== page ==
With album number three in stores now, we chat to Hiem's Bozz Boswell
David 'Bozz' Boswell is in a surprisingly good mood, a reflection perhaps of the positive reviews the new Hiem album is picking up.
"I'm telling you now, there's going to be no moaning today," laughs the bearded half of the Sheffield duo (his partner-in-crime, Nick Eastwood, is otherwise engaged when iDJ calls). "I think the trick is to get happy with what you're doing, whether people like it or not. I've been called all sorts over the years, but I realised years ago that not everybody is going to like your music."
While iDJ was once among the naysayers - there was even a negative review by this writer many moons ago - we've long had a soft spot for Boswell and Eastwoods' particular brand of fuzzy techno-pop. We were certainly impressed by their new album Hot Space, a joyous, multi-coloured fusion of off-kilter synth-pop, space disco, nu-disco, quirky electronic interludes and songs influenced by the greats of post-punk pop.
"Roxy Music is definitely in there in some way, " Boswell says. "We wanted to do something that had a 1976-77 kind of vibe. It was influenced by German Krautrock of that period, plus Iggy Pop and Bowie. There are lots of other reference points that people can pick out, too. Really, we just wanted to get away from making techno. We can do the techno stuff on remixes if that's what people want, but when it comes to the albums it has to be a more song-based sound."
Boswell and Eastwood first joined forces as Hiem back in the early 2000s, rising to prominence via a series of angular, fuzzy club cuts for the likes of Crosstown Rebels and Eskimo Recordings. While they were erroneously bundled in with the electroclash movement of the period - something that still rankles - the pair's work during that period really sat somewhere between stripped-back German techno, stylish electro and moody synth-pop.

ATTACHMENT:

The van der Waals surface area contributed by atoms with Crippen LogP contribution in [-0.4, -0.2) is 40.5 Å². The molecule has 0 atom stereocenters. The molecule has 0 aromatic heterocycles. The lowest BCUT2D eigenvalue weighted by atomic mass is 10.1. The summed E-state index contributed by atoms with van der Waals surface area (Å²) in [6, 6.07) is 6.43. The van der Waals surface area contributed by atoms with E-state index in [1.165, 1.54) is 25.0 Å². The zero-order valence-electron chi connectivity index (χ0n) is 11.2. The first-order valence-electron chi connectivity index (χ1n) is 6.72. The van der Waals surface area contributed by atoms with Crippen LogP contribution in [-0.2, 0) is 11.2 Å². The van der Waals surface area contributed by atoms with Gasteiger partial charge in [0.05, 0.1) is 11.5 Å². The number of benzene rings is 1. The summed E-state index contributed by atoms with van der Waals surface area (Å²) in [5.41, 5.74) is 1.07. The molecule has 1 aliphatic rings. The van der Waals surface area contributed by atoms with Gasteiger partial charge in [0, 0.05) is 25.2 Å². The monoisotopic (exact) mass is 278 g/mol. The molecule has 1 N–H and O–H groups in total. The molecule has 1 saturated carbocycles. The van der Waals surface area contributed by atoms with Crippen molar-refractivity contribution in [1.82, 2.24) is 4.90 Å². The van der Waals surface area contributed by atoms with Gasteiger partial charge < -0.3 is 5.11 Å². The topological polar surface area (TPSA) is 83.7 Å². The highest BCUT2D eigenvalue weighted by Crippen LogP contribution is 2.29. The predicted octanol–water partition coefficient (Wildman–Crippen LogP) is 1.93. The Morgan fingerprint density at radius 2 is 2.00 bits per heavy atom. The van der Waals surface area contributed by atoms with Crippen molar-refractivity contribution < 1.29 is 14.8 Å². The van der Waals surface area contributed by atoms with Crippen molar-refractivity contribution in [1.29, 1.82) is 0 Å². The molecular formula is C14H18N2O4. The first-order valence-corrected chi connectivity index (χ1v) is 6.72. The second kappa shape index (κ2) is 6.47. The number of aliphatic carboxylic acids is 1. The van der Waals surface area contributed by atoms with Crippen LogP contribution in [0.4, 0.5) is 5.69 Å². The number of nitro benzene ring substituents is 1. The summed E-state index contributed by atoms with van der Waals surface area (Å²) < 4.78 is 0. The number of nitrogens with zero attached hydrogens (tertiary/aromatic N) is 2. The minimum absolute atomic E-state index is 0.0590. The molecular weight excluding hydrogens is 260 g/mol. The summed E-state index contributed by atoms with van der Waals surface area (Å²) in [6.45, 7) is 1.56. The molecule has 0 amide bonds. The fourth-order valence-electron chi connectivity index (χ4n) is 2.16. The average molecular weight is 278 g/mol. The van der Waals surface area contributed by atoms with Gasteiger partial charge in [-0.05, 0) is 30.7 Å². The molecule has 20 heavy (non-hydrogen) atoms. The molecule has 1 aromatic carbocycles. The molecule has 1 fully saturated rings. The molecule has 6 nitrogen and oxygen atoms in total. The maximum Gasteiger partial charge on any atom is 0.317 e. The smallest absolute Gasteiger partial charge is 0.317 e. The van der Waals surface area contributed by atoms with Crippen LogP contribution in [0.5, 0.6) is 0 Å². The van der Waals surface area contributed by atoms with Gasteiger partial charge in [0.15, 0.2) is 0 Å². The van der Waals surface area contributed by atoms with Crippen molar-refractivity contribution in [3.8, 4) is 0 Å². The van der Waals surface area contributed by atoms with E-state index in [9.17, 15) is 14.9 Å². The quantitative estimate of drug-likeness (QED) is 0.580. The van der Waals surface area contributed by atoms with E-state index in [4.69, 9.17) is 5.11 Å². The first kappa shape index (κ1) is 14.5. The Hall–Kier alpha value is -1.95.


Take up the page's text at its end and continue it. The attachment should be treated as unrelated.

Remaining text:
It was via a move to Nang Records in 2011 - a partnership that continues to this day - that the Steel City outfit really began to find their feet. The revolution began with 2013 album Escape From Division Street - the title a reference to the quirky Sheffield shopping thoroughfare that once boasted the Warp Records shop.
"The last album, which had people like Phil Oakey and Roots Manuva on it, sort of worked but it was made up of tracks that we had made over a seven- or eight-year period," Boswell says. "With this one, I think we've really found our own sound over the last two or three years. Hot Space is definitely a showcase for our sound and feels like a milestone in our development."
Certainly, Hot Space is a thoroughly enjoyable set, with the pair's tongue-in-cheek Sheffield humour and heartfelt lyrics being underpinned by some of their most attractive music to date. It's been getting rave reviews and could well help raise awareness of one of Sheffield's lesser-celebrated acts.
"I'd like to think that the album is one that sticks around for a long time – like a proper album," Boswell says. "When my red vinyl copy turned up the other day, I was so excited! Hopefully other people will be excited when they hear it, too."
Words: Matt Anniss
Hot Space is out now on Nang Records